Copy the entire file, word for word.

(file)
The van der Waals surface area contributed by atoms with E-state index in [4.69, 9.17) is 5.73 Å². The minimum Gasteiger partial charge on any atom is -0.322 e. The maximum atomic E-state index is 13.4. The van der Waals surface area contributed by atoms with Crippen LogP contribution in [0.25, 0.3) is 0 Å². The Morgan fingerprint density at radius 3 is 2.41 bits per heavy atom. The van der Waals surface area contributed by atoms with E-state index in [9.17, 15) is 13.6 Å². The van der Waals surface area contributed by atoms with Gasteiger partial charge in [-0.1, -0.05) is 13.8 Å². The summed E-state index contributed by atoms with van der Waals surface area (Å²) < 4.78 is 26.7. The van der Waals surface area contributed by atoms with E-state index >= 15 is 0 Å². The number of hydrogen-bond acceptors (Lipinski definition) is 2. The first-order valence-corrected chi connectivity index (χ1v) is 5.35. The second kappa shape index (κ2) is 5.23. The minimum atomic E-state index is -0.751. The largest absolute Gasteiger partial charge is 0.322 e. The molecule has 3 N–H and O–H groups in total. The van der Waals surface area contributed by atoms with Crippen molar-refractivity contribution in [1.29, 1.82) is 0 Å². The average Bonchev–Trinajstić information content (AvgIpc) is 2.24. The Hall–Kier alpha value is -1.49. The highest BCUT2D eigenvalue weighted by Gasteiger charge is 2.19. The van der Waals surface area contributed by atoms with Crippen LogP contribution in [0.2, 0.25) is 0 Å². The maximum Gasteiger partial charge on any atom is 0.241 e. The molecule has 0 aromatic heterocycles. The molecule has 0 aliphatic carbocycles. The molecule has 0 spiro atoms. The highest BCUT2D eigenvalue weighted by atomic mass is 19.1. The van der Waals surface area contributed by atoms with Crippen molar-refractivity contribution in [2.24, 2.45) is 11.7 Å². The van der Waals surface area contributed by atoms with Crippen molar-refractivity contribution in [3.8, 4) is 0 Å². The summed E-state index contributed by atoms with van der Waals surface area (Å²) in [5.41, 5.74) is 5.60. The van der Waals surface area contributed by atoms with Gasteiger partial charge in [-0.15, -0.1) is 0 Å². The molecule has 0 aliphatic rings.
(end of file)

The van der Waals surface area contributed by atoms with E-state index in [4.69, 9.17) is 5.73 Å². The minimum Gasteiger partial charge on any atom is -0.322 e. The maximum atomic E-state index is 13.4. The van der Waals surface area contributed by atoms with Crippen LogP contribution in [0.25, 0.3) is 0 Å². The Morgan fingerprint density at radius 3 is 2.41 bits per heavy atom. The van der Waals surface area contributed by atoms with E-state index in [9.17, 15) is 13.6 Å². The van der Waals surface area contributed by atoms with Gasteiger partial charge in [-0.1, -0.05) is 13.8 Å². The summed E-state index contributed by atoms with van der Waals surface area (Å²) < 4.78 is 26.7. The van der Waals surface area contributed by atoms with E-state index >= 15 is 0 Å². The number of hydrogen-bond acceptors (Lipinski definition) is 2. The first-order valence-corrected chi connectivity index (χ1v) is 5.35. The second kappa shape index (κ2) is 5.23. The minimum atomic E-state index is -0.751. The largest absolute Gasteiger partial charge is 0.322 e. The molecule has 3 N–H and O–H groups in total. The van der Waals surface area contributed by atoms with Crippen molar-refractivity contribution in [1.29, 1.82) is 0 Å². The average Bonchev–Trinajstić information content (AvgIpc) is 2.24. The Hall–Kier alpha value is -1.49. The highest BCUT2D eigenvalue weighted by Gasteiger charge is 2.19. The van der Waals surface area contributed by atoms with Crippen LogP contribution in [0.2, 0.25) is 0 Å². The maximum Gasteiger partial charge on any atom is 0.241 e. The molecule has 0 aromatic heterocycles. The molecule has 0 aliphatic carbocycles. The molecule has 0 spiro atoms. The highest BCUT2D eigenvalue weighted by atomic mass is 19.1. The van der Waals surface area contributed by atoms with Crippen molar-refractivity contribution in [2.24, 2.45) is 11.7 Å². The van der Waals surface area contributed by atoms with Crippen molar-refractivity contribution in [3.8, 4) is 0 Å². The summed E-state index contributed by atoms with van der Waals surface area (Å²) in [5.41, 5.74) is 5.60. The van der Waals surface area contributed by atoms with Gasteiger partial charge in [-0.15, -0.1) is 0 Å². The molecule has 0 aliphatic rings.